First it was snow, then ice, and now flooding.
"It's been really crazy," said Dennis Ferguson, Roane County Road Superintendent. "For a new road superintendent, don't get me wrong I love my job, but man we have been piled on with it. Last week I was up 36 hours."
January's weather events have led to warnings and closures all over East Tennessee. Information, that Ferguson, needs for residents to know.
"I was trying to think of a way that I could reach Roane County's citizens the quickest, and I thought, 'Why not Facebook?'" said Ferguson.
Just a few weeks ago, the department created a Facebook page and began posting about the storms and how they were affecting road conditions.
It caught on quickly. They already have nearly 1,300 "likes." But the residents aren't the only ones getting something out of it; so is the highway department.
"They are saying 'hey there's water over here at so-and-so' or 'there's a tree down.' Then it helps us and we send guys out there," he said.
Local governments have increasingly been using social media to keep folks informed. Sevierville Police Departments has seen the benefits of social media for a while.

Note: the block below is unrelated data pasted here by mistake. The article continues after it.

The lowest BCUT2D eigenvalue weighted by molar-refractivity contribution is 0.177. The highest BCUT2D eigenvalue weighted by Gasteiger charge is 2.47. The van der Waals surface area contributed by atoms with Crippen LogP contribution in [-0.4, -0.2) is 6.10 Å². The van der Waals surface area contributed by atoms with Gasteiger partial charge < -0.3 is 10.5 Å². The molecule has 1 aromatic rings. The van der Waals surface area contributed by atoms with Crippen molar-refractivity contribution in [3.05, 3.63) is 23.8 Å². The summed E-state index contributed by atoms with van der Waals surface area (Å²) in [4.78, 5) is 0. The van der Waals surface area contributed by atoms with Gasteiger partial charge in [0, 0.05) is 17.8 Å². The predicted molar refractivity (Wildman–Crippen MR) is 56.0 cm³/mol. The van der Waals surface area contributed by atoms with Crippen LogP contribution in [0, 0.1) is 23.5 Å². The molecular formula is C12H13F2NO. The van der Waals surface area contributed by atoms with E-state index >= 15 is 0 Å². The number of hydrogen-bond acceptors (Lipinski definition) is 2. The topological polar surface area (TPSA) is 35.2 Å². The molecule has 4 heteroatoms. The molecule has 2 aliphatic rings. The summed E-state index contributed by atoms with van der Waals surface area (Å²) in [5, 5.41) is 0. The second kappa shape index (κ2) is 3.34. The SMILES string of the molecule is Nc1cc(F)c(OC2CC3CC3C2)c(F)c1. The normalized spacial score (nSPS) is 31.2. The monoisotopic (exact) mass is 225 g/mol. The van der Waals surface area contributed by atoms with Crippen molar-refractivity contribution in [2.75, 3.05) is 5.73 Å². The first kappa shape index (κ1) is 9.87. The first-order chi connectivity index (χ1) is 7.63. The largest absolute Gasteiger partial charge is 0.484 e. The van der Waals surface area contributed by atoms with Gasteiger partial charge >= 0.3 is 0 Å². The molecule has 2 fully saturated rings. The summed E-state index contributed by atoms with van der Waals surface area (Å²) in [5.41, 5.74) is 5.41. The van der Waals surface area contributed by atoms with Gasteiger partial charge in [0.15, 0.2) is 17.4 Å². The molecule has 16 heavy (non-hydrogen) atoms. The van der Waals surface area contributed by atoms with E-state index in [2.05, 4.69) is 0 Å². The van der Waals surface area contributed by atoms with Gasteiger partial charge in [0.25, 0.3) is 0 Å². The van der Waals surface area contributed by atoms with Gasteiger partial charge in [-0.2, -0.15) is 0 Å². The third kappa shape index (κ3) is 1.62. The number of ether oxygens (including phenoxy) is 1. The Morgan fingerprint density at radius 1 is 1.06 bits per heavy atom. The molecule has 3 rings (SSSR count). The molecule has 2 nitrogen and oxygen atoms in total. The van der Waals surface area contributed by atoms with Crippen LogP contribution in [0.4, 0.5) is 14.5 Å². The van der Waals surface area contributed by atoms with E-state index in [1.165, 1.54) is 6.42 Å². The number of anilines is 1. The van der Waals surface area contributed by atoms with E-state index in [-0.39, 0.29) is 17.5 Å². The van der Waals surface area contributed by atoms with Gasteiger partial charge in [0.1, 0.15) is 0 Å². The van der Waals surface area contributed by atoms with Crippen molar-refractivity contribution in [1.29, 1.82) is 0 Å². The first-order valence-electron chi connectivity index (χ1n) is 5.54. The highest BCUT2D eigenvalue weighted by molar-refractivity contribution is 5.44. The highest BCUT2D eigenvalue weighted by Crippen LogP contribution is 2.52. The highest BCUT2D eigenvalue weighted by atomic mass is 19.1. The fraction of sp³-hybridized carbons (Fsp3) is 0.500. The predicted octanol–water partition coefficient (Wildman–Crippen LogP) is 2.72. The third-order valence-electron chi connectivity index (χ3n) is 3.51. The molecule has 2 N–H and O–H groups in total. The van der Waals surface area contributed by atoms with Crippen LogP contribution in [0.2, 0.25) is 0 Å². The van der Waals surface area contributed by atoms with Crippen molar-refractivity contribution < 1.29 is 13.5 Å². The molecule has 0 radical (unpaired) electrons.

"It's been phenomenal really. We started Twitter about three years ago here, and we have 1,500 people following our Twitter. We just started Facebook about five months ago and have over 1,000 people," said Bob Stahlke, Public Information Officer for Knoxville Police Department.
Sevierville Police Department usually uses their accounts to alert residents about traffic and crime, but they say with so much severe weather, they've been using it to help people stay safe as well.
"The feedback has been great. We're just really glad that we're doing it," Stahlke said.
Now as flooding threatens to turn to ice, both agencies say they'll be keeping their residents updated on whatever comes their way.
The City of Knoxville says they are discussing plans to ramp up their social media during severe weather. Currently, they post some updates on Twitter and Facebook. Knox County says they also post severe weather updates on their pages.